The performance of both audio and gaming will also see improvements in the LG G4. Specifically, the Alpha 11 AI processor will deliver virtual 11.1.2-channel Dolby Atmos sound (the previous LG G3 maxed out at 9.1.2 channels), while a new voice remastering feature isolates and enhances dialogue for greater clarity. Wireless lossless Dolby Atmos and DTS audio output will also be supported when the TVs are paired with higher-end offerings in LG’s soundbar range. On the gaming front, the LG G4 series will join other LG 2024 OLED models in being the first 144Hz Validated TVs, with the validation carried out by Nvidia.

As for usability, the new version of LG’s webOS for its 2024 TVs features smaller Quick Cards, which are hubs on the TV’s home screen for app categories such as sports, games, smart home and more. Quick Cards are now dynamic, with a drop down option so you don’t have to exit the main screen. LG has also added a Voice ID recognition feature to switch between multiple viewer profiles via voice commands, quad-screen multi-view to view up to four video sources onscreen at once, and Chromecast built-in support.

We took issue with LG in our LG G3 review for not including a stand with the TV, but that situation is addressed in the new LG G4, which will ship with a two-position stand for the 55- and 65-inch models (other screen sizes will include a wall mount accessory). One feature we did like in the LG G3 was its ATSC 3.0 tuner, but that has been switched to the older ATSC 1.0 standard in the new LG G4 due to a dispute between the company and an ATSC 3.0 ‘NextGen TV’ tech patent holder.


Some screen glare was visible in a brighter section of the space during our demo (Image credit: Future)

LG G4 OLED: how does it look? 

I didn’t get a chance at CES to evaluate the G4 using my own reference 4K Blu-ray discs, but I can say that the new TV’s picture looked very good in the demos LG had set up. It had more than ample brightness, and when viewed in the room’s somewhat dimmed lighting conditions, images popped in a dynamic manner.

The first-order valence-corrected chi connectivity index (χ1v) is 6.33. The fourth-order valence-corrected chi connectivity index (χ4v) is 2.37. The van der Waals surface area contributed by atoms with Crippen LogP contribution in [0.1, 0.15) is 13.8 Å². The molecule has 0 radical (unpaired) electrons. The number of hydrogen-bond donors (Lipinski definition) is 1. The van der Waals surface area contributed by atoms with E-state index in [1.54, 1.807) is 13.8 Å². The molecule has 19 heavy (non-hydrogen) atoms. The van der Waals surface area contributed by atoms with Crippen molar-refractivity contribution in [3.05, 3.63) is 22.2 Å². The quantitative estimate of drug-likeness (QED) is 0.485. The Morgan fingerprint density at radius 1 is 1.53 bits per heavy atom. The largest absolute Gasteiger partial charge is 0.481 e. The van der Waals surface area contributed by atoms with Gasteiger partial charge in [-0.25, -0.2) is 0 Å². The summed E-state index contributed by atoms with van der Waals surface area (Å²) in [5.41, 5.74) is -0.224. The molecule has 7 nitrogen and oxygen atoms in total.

While watching clips from the Apple TV Plus show Foundation, I noticed that the blacks were deep as the G4 showed an ability to flesh out a high level of shadow detail in both dark and bright scenes. HDR highlights were also detailed and appeared to have almost the same degree of punch I’ve seen on mini-LED TVs, which are capable of very high peak brightness.

One thing I did note during my demo was that the G4’s screen was somewhat reflective in brighter lighting conditions (see the pic above). In our review of the LG G3, we noted that it had an anti-glare screen and that its picture held up well with room lights on, so we’ll have to investigate this situation further when we get a chance to do a full LG G4 review.

Last year’s LG G3 was priced at launch from $2,099 / £1,999 / AU$4,195 for the 55-inch model and up to $5,799 / £5,999 / AU$10,995 for the 83-inch model, so we expect the new LG G4 to be equally pricey. But if owning LG’s brightest and most design-savvy OLED TV for 2024 is important to you, the G4 may be worth it. We’ll have more to say about that soon, but in the meantime, you should also investigate the new LG C4, which looked to be a serious upgrade over last year’s LG C3 when we did a hands-on LG C4 review at CES.

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Al Griffin

Senior Editor Home Entertainment, US

Al Griffin has been writing about and reviewing A/V tech since the days LaserDiscs roamed the earth, and was previously the editor of Sound & Vision magazine. 

When not reviewing the latest and greatest gear or watching movies at home, he can usually be found out and about on a bike.

I saw the new LG G4 OLED TV – and the brighter picture is just the beginning